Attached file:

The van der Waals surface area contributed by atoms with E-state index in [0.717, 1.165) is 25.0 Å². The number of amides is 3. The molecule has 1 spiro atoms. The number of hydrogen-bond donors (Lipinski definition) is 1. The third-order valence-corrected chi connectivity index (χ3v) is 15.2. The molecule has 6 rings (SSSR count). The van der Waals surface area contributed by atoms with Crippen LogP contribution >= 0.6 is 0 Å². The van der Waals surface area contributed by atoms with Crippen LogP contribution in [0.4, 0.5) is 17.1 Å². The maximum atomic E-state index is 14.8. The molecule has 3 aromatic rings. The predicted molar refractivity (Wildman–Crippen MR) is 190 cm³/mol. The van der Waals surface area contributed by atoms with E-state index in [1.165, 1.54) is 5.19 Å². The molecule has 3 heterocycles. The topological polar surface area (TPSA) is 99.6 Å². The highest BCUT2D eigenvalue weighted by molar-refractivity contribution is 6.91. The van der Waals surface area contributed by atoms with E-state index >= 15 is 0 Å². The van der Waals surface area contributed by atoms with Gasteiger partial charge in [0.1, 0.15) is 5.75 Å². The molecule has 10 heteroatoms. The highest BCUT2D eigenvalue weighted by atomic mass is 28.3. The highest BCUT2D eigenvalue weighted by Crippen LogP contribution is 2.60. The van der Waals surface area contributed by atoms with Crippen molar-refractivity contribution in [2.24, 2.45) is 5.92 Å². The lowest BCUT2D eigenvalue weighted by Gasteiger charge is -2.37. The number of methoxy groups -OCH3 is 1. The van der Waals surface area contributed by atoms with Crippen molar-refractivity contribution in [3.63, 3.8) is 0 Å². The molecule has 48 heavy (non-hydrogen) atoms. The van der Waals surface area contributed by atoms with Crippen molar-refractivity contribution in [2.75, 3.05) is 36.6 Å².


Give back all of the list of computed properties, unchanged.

The van der Waals surface area contributed by atoms with E-state index in [0.717, 1.165) is 25.0 Å². The number of amides is 3. The molecule has 1 spiro atoms. The number of hydrogen-bond donors (Lipinski definition) is 1. The third-order valence-corrected chi connectivity index (χ3v) is 15.2. The molecule has 6 rings (SSSR count). The van der Waals surface area contributed by atoms with Crippen LogP contribution >= 0.6 is 0 Å². The van der Waals surface area contributed by atoms with Crippen LogP contribution in [0.4, 0.5) is 17.1 Å². The maximum atomic E-state index is 14.8. The molecule has 3 aromatic rings. The predicted molar refractivity (Wildman–Crippen MR) is 190 cm³/mol. The van der Waals surface area contributed by atoms with E-state index in [1.165, 1.54) is 5.19 Å². The molecule has 3 heterocycles. The topological polar surface area (TPSA) is 99.6 Å². The highest BCUT2D eigenvalue weighted by molar-refractivity contribution is 6.91. The van der Waals surface area contributed by atoms with E-state index >= 15 is 0 Å². The van der Waals surface area contributed by atoms with Gasteiger partial charge in [0.1, 0.15) is 5.75 Å². The molecule has 10 heteroatoms. The highest BCUT2D eigenvalue weighted by atomic mass is 28.3. The highest BCUT2D eigenvalue weighted by Crippen LogP contribution is 2.60. The van der Waals surface area contributed by atoms with Crippen molar-refractivity contribution in [2.24, 2.45) is 5.92 Å². The lowest BCUT2D eigenvalue weighted by Gasteiger charge is -2.37. The number of methoxy groups -OCH3 is 1. The van der Waals surface area contributed by atoms with Crippen molar-refractivity contribution in [3.63, 3.8) is 0 Å². The molecule has 48 heavy (non-hydrogen) atoms. The van der Waals surface area contributed by atoms with Crippen molar-refractivity contribution in [2.75, 3.05) is 36.6 Å².